Chucky Thompson, the hip hop and R&B record producer best known for his work as a part of Bad Boy Records’ “Hitmen” production team, has died. He was 53.
Thompson’s publicist Tamar Juda confirmed the news in a statement to on Monday night. But she did not disclose his cause of death.
“It is with a very heavy heart that I can confirm the passing of Chucky Thompson,” his publicist, Tamar Juda, said in a statement.
“To anyone in his orbit, you know how generous he was with his energy, creativity and love,” the statement read. “Both the music industry, and the world has lost a titan.”
Thompson’s protégé, Young Guru, also confirmed the death on his Instagram, writing, “There is nothing I can write that will take away this pain. I have to say RIP to my mentor, my big brother, the man who changed my life forever.”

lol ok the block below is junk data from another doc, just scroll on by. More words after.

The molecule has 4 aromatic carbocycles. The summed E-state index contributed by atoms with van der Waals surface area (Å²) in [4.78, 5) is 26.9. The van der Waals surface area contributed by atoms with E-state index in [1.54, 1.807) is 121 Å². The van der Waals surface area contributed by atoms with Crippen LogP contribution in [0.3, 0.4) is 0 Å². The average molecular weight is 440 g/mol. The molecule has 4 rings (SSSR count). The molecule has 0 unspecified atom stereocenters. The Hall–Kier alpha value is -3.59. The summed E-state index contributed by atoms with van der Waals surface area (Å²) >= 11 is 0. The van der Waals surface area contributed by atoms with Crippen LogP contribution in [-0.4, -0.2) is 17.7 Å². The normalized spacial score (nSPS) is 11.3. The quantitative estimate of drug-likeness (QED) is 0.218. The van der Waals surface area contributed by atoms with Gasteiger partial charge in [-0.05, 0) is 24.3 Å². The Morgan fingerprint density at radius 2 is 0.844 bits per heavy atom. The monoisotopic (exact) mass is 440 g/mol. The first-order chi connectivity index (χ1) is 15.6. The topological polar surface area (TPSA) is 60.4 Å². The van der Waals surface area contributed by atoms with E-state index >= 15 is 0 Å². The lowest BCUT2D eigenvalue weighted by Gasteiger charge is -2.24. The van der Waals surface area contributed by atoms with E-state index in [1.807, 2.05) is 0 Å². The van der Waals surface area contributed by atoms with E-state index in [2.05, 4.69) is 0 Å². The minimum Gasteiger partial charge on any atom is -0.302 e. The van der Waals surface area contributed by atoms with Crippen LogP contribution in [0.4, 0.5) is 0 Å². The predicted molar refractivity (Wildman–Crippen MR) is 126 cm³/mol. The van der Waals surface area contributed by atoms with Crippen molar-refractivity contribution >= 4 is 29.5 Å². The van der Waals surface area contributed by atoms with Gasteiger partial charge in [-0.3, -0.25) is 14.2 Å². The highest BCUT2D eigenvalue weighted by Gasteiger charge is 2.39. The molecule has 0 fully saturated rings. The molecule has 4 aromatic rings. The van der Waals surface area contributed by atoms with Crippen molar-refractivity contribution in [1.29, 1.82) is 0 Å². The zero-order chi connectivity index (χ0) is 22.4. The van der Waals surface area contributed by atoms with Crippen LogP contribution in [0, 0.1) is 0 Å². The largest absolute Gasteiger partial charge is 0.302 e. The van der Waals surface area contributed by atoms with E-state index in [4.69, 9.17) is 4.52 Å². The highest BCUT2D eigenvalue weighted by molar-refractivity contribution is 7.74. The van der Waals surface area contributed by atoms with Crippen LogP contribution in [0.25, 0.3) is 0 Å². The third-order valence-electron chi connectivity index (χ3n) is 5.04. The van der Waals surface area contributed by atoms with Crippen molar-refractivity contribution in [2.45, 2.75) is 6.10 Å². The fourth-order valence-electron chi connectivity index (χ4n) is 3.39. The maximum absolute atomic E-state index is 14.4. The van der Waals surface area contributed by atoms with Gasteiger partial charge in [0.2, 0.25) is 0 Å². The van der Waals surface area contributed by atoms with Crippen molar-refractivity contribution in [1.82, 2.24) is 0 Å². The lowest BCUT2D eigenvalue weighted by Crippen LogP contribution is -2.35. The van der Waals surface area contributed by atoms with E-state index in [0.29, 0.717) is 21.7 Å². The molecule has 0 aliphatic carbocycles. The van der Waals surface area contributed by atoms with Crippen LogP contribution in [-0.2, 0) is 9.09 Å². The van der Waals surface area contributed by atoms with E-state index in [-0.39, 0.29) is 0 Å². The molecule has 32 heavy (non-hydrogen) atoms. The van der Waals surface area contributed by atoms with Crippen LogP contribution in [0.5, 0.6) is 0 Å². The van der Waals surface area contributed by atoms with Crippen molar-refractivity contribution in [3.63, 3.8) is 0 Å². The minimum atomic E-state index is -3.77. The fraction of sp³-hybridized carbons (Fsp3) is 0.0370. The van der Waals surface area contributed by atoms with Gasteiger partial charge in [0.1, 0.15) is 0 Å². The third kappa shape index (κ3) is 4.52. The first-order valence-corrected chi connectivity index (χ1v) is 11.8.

“You were the kindest person the world has ever seen. You were the most gifted musician I have ever been around. You treated me like family from day one,” he wrote in a tribute to Thompson. “You made a point to the labels that I had to fly to New York with you on every session. You put me in rooms with Biggie. I will forever be in your debt and I will forever be your little brother. This one hurts so bad I can’t even explain it. RIP @chucklife365 there will never be another you!!!!”
Thompson was a founding member of Sean “Diddy” Combs’ in-house production team, known as The Hitmen. His career also involved collaborations with Notorious B.I.G, Jennifer Lopez, Usher, Snoop Dogg, and TLC.
Thompson got his start in go-go music as part of Chuck Brown’s band The Soul Searchers. As a producer, he made hit songs like Notorious B.I.G.’s “Big Poppa” and Faith Evans’ “Soon As I Get Home,” as well as Blige’s 1994 album “My Life.